Whiplash is usually caused by a car accident or sports injury. It can also be caused by falls or other situations when the neck and head are forcibly moved. This causes the hyperflexion of the neck, in which the cervical spine rotates too much, causing soft tissue inflammation and variety of other symptoms.
You don’t have to be traveling quickly to experience it. A hard rear end crash in a vehicle going just 14 miles an hour is enough to make it happen.
Many people suffering from whiplash turn to chiropractic care for treatment. The common complaints people share with chiropractors include inflamed soft tissue around the cervical spine, shoulder pain, limited movement, headache and upper to mid-back pain, along with pain in the arms and tingling sensations.
Whiplash can occur either from the front or the rear of a car.
If your car is rear-ended, your body launches forward, but your head stays behind a little longer. The head hangs back, hyperextending the neck, and then snaps forward rapidly, straining the neck forward.
If your car hits the car in front of it, the opposite happens. Your body is forced back as your head stays in place, bending your neck down in flexion that may or may not be stopped by your chin. When your head snaps back it may also cause hyperextension.
How bad is your whiplash? There is a scale, called Whiplash-associated Disorders that assess the type of neck pain you’re experiencing.
0 = No pain or apparent injury
1 = Neck pain but no apparent injury
2 = Neck pain and apparent injury
3 = Neck pain and neurological symptoms
4 = Neck pain and a fracture or dislocation
Most people who get whiplash use seat belts. Seat belts restrain the body and increase the likelihood of suffering whiplash in an accident.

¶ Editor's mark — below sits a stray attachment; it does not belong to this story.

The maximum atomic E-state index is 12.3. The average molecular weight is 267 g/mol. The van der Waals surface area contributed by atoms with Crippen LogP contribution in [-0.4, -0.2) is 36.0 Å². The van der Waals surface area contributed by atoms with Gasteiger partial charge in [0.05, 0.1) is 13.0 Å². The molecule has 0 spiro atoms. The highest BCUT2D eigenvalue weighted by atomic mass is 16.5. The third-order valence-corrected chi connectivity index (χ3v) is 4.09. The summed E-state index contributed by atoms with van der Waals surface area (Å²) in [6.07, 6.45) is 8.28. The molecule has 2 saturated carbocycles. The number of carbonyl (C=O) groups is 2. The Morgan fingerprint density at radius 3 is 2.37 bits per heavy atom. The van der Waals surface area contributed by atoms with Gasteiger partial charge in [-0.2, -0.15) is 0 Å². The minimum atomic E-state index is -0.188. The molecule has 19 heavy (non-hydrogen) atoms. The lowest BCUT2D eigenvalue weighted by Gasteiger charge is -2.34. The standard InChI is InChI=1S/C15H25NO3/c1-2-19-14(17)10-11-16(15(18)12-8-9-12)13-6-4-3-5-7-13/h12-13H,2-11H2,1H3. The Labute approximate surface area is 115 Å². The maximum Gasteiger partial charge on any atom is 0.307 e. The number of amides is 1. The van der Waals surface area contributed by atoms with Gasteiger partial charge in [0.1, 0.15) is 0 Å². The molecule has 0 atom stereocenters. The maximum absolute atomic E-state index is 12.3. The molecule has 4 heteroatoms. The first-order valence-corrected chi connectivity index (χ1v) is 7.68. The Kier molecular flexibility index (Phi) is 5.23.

The other way that people get whiplash is through trauma and sports injuries, which are the most prevalent among younger people.
People with bad posture are more prone to neck pain and suffer from the effects, even with simple neck movements. Interestingly, women are more likely to get whiplash than men, possibly due to less developed neck musculature.
In people with a narrower spinal cord, their anatomy predisposes them to increased neurological trouble when it occurs.
It will start 6 to 12 hours after an injury. But it can also begin in as long as a few days later. You’ll experience either neck or jaw pain. You may also experience paraspinal pain, tightness and difficulty swallowing (dysphagia).
The paraspinal muscles are the vertical muscles along your vertebrae. These can also spasm when aggravated.
You’ll experience a smaller range of motion in the affected areas. While these symptoms may not send you to a doctor, the problems to watch out for include nervous and mental or visual symptoms, such as numbness in the shoulders and arms, headache, fatigue, vertigo, dizziness, blurred vision and sickness.
A qualified chiropractor can help you recover from whiplash. Contact AICA Ortho & Spine at 404-855-2141 to schedule your consultation today.